Skip to main content
It looks like you're using Internet Explorer 11 or older. This website works best with modern browsers such as the latest versions of Chrome, Firefox, Safari, and Edge. If you continue with this browser, you may see unexpected results.

Fake News 101: History

This guide provides an overview of fake news, examples, tips on how to fact check, and recommendations for neutral news sources.

 

What is real news vs. fake news? When does it matter? The picture to the left is a political cartoon depicting Joseph Pulitzer and William Randolph Hearst fighting over who "owns" the Spanish-American War. Stories from their papers helped fan the flames that led to the war. Click HERE to read more about the history of yellow journalism.

In fact, the idea of journalism as an academic field with standards and ethics is relatively new, dating back to the early twentieth century. As long as news was delivered via print, radio or television, it was fairly easy to distinguish between tabloid news and "real" news. The digital era has muddled those distinctions for good!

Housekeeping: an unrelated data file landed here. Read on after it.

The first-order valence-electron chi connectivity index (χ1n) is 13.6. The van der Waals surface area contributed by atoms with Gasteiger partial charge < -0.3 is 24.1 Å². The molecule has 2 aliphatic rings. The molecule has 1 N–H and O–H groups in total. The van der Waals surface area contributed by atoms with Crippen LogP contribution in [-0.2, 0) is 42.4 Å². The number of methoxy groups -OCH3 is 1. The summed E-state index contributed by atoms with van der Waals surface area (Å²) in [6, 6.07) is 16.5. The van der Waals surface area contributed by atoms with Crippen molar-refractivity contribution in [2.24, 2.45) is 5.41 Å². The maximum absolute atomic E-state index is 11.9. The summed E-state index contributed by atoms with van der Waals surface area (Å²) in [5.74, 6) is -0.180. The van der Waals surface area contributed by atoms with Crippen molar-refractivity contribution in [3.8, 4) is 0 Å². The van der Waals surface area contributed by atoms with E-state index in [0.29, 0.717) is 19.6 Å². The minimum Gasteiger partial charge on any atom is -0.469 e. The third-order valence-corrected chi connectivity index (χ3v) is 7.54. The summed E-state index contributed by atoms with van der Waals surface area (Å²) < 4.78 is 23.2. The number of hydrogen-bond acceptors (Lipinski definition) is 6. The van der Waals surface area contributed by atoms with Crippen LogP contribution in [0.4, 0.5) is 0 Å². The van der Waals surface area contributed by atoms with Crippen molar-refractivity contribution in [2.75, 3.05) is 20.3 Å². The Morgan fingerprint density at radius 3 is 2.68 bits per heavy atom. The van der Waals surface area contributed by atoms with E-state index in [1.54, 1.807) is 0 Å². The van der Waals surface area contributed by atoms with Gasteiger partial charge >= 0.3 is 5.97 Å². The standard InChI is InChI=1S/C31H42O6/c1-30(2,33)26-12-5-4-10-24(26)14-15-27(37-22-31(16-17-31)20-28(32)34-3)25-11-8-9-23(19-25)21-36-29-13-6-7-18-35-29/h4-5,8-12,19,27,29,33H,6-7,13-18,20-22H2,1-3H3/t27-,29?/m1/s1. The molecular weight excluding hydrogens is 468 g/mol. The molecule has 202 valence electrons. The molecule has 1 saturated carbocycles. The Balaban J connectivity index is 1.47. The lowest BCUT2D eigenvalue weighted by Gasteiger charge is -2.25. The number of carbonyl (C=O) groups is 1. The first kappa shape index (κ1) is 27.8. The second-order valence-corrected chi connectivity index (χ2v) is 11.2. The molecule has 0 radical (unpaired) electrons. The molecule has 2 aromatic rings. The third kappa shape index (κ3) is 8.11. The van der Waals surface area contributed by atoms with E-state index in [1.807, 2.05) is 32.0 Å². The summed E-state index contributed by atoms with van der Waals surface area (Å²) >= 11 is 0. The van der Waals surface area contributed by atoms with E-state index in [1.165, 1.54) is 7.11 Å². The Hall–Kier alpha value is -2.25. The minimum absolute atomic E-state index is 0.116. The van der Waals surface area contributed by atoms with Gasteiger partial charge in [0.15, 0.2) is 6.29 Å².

Does this picture look familiar? It is actually of the second flag raising at that spot, when the Marines were ordered to hoist a bigger flag. This photo won the Pulitzer prize. The question is, does it tell a "truer" story than the less familiar original? Click HERE to find out more.

This iconic photograph taken by Dorothea Lange for the WPA showed this mother of seven with only a few of her children, in order to inspire more sympathy from viewers. Click here to see more from the Library of Congress.

How many times did this soldier appear in Civil War photographs taken by Andrew Gardner? Click here to see what the Library of Congress says.